With the opening line of his second novel, The Big Door Prize, M.O. Walsh asks, “How can you know that your whole life will change on a day the sun rises at the agreed-upon time by science or God or what-have-you and the morning birds go about their usual bouncing for worms? How can you know?” Appropriately, the answer arrives on the book’s final page. In between lies much confusion, hope, odd behavior, and ultimately sheer joy for the residents of fictional Deerfield, Louisiana.
The action is set in motion with an air of old-fashioned sci-fi so palpable you can almost hear the theremin in the background. Consider, if you will, a small Southern town like any other, with a historic square, shops “that hang flowering baskets,” a Catholic high school, an upcoming festival, and a grocery store. In this grocery appears, almost as if by magic, a cheaply constructed plywood box called the DNAMIX, a sort of Twilight Zone photo booth. Slide $2 into one slot and a Q-tip mouth swab into another, and a hidden device analyzes your DNA before presenting a slip of paper printed with your name, age, height, and “potential life station.”
Lines form in the market, and many townsfolk part with two bucks. The results cause most to question previous choices, to weigh their current “life station” against its potential. Among them is Cherilyn Hubbard, a builder of novelty birdhouses, who is married to Douglas, a high school history teacher. They are a perfectly ordinary, generally happy couple approaching 40 with a small assortment of vague regrets. He wants to learn jazz trombone. She wants something more, although she has no idea what shape “more” might take until she receives a surprising suggestion from the DNAMIX booth. Other characters affected by the machine include two troubled teens, the town mayor, a priest, a principal, and a recovering alcoholic who offers a free taxi service.
All of these characters are fully realized and artfully drawn. While some may be more central than others to the tangled web of action launched by the machine’s arrival, there is no single protagonist. What emerges instead is the life of the town, a mosaic of folks like those found in Thornton Wilder’s Our Town — neither as simple as residents of Mayberry nor as devious as those of Spoon River. (Not coincidentally, an actual mosaic photograph of townspeople, commissioned for an upcoming festival celebrating Deerfield’s founding, becomes a central plot device.) From the opening line, the reader has the sense of a wise, omniscient narrator peeking into various bars, cars, and bedroom windows, a twinkle in his eye as he brings some mischief to the lives within.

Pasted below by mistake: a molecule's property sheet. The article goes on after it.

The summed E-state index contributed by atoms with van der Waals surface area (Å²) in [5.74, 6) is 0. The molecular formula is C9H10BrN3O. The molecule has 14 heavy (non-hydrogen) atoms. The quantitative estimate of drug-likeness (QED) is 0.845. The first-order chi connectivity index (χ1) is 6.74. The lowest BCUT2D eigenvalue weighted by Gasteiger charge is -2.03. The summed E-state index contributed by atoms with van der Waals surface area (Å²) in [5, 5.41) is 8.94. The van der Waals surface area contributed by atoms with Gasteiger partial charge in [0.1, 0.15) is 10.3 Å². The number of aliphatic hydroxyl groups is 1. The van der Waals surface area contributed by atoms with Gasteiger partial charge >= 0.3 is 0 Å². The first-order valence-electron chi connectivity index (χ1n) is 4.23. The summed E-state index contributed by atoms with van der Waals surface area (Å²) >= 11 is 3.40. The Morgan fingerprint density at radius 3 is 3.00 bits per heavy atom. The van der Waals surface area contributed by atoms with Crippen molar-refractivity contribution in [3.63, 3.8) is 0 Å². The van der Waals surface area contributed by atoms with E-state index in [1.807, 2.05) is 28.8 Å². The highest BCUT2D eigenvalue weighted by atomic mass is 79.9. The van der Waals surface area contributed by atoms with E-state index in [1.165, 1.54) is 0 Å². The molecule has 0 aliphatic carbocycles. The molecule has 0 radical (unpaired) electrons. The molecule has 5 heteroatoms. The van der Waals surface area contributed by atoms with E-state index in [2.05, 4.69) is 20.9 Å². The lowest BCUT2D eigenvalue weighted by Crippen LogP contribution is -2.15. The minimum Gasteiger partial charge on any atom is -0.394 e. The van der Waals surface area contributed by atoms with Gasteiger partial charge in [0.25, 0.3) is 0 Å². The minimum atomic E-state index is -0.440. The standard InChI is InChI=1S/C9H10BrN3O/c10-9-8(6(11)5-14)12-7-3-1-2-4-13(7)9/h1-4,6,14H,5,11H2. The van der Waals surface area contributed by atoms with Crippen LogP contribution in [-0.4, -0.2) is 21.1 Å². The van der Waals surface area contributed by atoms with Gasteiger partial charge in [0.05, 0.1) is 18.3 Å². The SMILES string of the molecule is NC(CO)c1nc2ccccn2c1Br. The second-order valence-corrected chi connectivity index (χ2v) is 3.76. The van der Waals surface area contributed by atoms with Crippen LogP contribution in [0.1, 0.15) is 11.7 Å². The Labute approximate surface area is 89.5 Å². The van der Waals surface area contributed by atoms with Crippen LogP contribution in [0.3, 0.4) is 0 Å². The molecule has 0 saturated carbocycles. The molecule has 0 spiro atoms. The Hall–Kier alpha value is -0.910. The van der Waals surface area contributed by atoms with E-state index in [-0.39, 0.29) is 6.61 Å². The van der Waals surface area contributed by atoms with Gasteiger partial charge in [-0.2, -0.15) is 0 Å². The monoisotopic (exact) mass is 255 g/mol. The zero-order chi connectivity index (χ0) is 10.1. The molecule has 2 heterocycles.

The twinkle seems to have been borrowed from the late singer-songwriter John Prine. The book’s title is a line in the Prine song “In Spite of Ourselves”: “Against all odds, honey. We’re the big door prize.” More than half of the 37 short chapters are also taken from Prine lyrics: “Level on the Level,” “There’s Flies in the Kitchen, I Can Hear Them A-Buzzin’,” and more. The book is dedicated to Walsh’s family and “the still-singing heart of John Prine.”
Just as Prine’s music critiqued modern America while celebrating ordinary Americans, Walsh portrays likeable people caught up within a shallow, materialistic culture, his voice more personal than preachy. Plot lines that in another book would lead to divorce, violence — even a possible mass school shooting — defy the odds here in ways that can’t be described without spoiling them. As when listening to Prine, the reader is likely to smile at characters and comic events, but also to think about the issues they raise long after the music ends.
One of Walsh’s memorable characters, Jacob, is a nerdy teen mourning the death of his twin brother early in the novel. He discovers at a key moment just how much he cares for his history teacher Mr. Hubbard and for all the others in the town. “What a glorious and invisible map,” he realizes. “All of us connected in so many silent ways. Our friends. Our families. The people we are soon to meet.”
These connections lie at the heart of The Big Door Prize, and what an enormous heart it is.
Michael Ray Taylor is author of Hidden Nature: Wild Southern Caves, a mixture of memoir and subterranean natural history. He chairs the communication and theatre arts department at Henderson State University in Arkadelphia, Arkansas and will appear at the 2020 Southern Festival of Books.